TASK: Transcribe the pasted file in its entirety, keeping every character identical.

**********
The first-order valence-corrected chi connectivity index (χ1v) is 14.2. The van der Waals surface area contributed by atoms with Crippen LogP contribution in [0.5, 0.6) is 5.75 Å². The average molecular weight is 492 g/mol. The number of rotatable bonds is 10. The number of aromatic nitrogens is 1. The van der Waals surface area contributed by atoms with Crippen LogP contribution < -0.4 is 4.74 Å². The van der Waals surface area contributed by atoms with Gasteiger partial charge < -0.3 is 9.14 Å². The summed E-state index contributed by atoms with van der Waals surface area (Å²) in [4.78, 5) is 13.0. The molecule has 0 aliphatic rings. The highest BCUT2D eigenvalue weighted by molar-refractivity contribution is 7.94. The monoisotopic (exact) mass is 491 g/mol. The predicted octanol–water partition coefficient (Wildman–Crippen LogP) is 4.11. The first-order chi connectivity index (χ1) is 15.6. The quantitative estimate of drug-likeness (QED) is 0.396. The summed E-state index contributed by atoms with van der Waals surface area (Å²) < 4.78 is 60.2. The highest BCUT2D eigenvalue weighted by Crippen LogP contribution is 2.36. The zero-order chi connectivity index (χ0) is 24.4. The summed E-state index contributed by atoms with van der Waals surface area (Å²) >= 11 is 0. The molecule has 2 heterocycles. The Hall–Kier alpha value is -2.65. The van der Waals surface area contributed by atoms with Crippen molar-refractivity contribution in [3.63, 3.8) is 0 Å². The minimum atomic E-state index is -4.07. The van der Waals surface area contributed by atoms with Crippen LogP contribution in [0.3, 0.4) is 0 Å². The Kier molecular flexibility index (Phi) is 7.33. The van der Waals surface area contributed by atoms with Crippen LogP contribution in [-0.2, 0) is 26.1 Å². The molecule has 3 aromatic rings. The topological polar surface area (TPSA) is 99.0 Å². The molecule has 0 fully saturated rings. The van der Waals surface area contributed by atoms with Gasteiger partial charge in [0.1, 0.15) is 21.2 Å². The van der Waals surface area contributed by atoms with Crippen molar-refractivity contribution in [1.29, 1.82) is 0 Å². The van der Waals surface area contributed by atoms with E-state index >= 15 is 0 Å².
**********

The first-order valence-corrected chi connectivity index (χ1v) is 14.2. The van der Waals surface area contributed by atoms with Crippen LogP contribution in [0.5, 0.6) is 5.75 Å². The average molecular weight is 492 g/mol. The number of rotatable bonds is 10. The number of aromatic nitrogens is 1. The van der Waals surface area contributed by atoms with Crippen LogP contribution < -0.4 is 4.74 Å². The van der Waals surface area contributed by atoms with Gasteiger partial charge < -0.3 is 9.14 Å². The summed E-state index contributed by atoms with van der Waals surface area (Å²) in [4.78, 5) is 13.0. The molecule has 0 aliphatic rings. The highest BCUT2D eigenvalue weighted by molar-refractivity contribution is 7.94. The monoisotopic (exact) mass is 491 g/mol. The predicted octanol–water partition coefficient (Wildman–Crippen LogP) is 4.11. The first-order chi connectivity index (χ1) is 15.6. The quantitative estimate of drug-likeness (QED) is 0.396. The summed E-state index contributed by atoms with van der Waals surface area (Å²) < 4.78 is 60.2. The highest BCUT2D eigenvalue weighted by Crippen LogP contribution is 2.36. The zero-order chi connectivity index (χ0) is 24.4. The summed E-state index contributed by atoms with van der Waals surface area (Å²) >= 11 is 0. The molecule has 2 heterocycles. The Hall–Kier alpha value is -2.65. The van der Waals surface area contributed by atoms with Crippen molar-refractivity contribution in [3.63, 3.8) is 0 Å². The minimum atomic E-state index is -4.07. The van der Waals surface area contributed by atoms with Crippen LogP contribution in [0.3, 0.4) is 0 Å². The Kier molecular flexibility index (Phi) is 7.33. The van der Waals surface area contributed by atoms with Crippen LogP contribution in [-0.2, 0) is 26.1 Å². The molecule has 3 aromatic rings. The topological polar surface area (TPSA) is 99.0 Å². The molecule has 0 fully saturated rings. The van der Waals surface area contributed by atoms with Gasteiger partial charge in [0.1, 0.15) is 21.2 Å². The van der Waals surface area contributed by atoms with Crippen molar-refractivity contribution in [1.29, 1.82) is 0 Å². The van der Waals surface area contributed by atoms with E-state index >= 15 is 0 Å².